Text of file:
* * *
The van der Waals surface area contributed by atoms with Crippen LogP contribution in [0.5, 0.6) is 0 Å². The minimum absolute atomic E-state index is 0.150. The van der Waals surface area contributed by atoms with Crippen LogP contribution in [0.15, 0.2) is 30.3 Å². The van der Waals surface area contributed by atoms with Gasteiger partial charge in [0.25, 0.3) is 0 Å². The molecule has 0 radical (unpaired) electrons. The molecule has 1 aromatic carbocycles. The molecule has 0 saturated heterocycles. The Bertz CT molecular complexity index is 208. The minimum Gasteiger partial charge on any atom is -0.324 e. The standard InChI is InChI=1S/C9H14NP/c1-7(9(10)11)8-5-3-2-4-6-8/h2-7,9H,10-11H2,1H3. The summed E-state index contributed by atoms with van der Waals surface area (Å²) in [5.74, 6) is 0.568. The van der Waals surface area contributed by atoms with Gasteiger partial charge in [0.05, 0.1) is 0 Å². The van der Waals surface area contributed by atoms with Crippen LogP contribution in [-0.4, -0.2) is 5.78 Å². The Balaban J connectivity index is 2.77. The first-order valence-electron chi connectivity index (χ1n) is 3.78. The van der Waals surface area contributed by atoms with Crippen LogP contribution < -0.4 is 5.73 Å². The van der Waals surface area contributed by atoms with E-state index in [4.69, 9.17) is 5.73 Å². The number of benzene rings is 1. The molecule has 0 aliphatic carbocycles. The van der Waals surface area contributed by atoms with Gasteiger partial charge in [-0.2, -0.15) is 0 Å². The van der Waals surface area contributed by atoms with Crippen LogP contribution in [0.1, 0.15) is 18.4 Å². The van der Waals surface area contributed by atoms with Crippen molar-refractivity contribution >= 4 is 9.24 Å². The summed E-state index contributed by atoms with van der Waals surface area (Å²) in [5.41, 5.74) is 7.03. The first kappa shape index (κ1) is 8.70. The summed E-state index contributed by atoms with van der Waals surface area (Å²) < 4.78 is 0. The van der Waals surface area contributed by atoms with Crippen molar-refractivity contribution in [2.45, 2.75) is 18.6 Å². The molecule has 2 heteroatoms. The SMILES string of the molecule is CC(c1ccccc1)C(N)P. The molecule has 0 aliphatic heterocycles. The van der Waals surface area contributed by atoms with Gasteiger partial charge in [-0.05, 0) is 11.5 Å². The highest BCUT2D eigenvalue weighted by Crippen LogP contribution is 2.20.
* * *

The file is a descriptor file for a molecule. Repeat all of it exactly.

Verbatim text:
The van der Waals surface area contributed by atoms with Crippen LogP contribution in [0.5, 0.6) is 0 Å². The minimum absolute atomic E-state index is 0.150. The van der Waals surface area contributed by atoms with Crippen LogP contribution in [0.15, 0.2) is 30.3 Å². The van der Waals surface area contributed by atoms with Gasteiger partial charge in [0.25, 0.3) is 0 Å². The molecule has 0 radical (unpaired) electrons. The molecule has 1 aromatic carbocycles. The molecule has 0 saturated heterocycles. The Bertz CT molecular complexity index is 208. The minimum Gasteiger partial charge on any atom is -0.324 e. The standard InChI is InChI=1S/C9H14NP/c1-7(9(10)11)8-5-3-2-4-6-8/h2-7,9H,10-11H2,1H3. The summed E-state index contributed by atoms with van der Waals surface area (Å²) in [5.74, 6) is 0.568. The van der Waals surface area contributed by atoms with Gasteiger partial charge in [0.05, 0.1) is 0 Å². The van der Waals surface area contributed by atoms with Crippen LogP contribution in [-0.4, -0.2) is 5.78 Å². The Balaban J connectivity index is 2.77. The first-order valence-electron chi connectivity index (χ1n) is 3.78. The van der Waals surface area contributed by atoms with Crippen LogP contribution < -0.4 is 5.73 Å². The van der Waals surface area contributed by atoms with E-state index in [4.69, 9.17) is 5.73 Å². The number of benzene rings is 1. The molecule has 0 aliphatic carbocycles. The van der Waals surface area contributed by atoms with Gasteiger partial charge in [-0.2, -0.15) is 0 Å². The van der Waals surface area contributed by atoms with Crippen LogP contribution in [0.1, 0.15) is 18.4 Å². The van der Waals surface area contributed by atoms with Crippen molar-refractivity contribution >= 4 is 9.24 Å². The summed E-state index contributed by atoms with van der Waals surface area (Å²) in [5.41, 5.74) is 7.03. The first kappa shape index (κ1) is 8.70. The summed E-state index contributed by atoms with van der Waals surface area (Å²) < 4.78 is 0. The van der Waals surface area contributed by atoms with Crippen molar-refractivity contribution in [2.45, 2.75) is 18.6 Å². The molecule has 2 heteroatoms. The SMILES string of the molecule is CC(c1ccccc1)C(N)P. The molecule has 0 aliphatic heterocycles. The van der Waals surface area contributed by atoms with Gasteiger partial charge in [-0.05, 0) is 11.5 Å². The highest BCUT2D eigenvalue weighted by Crippen LogP contribution is 2.20.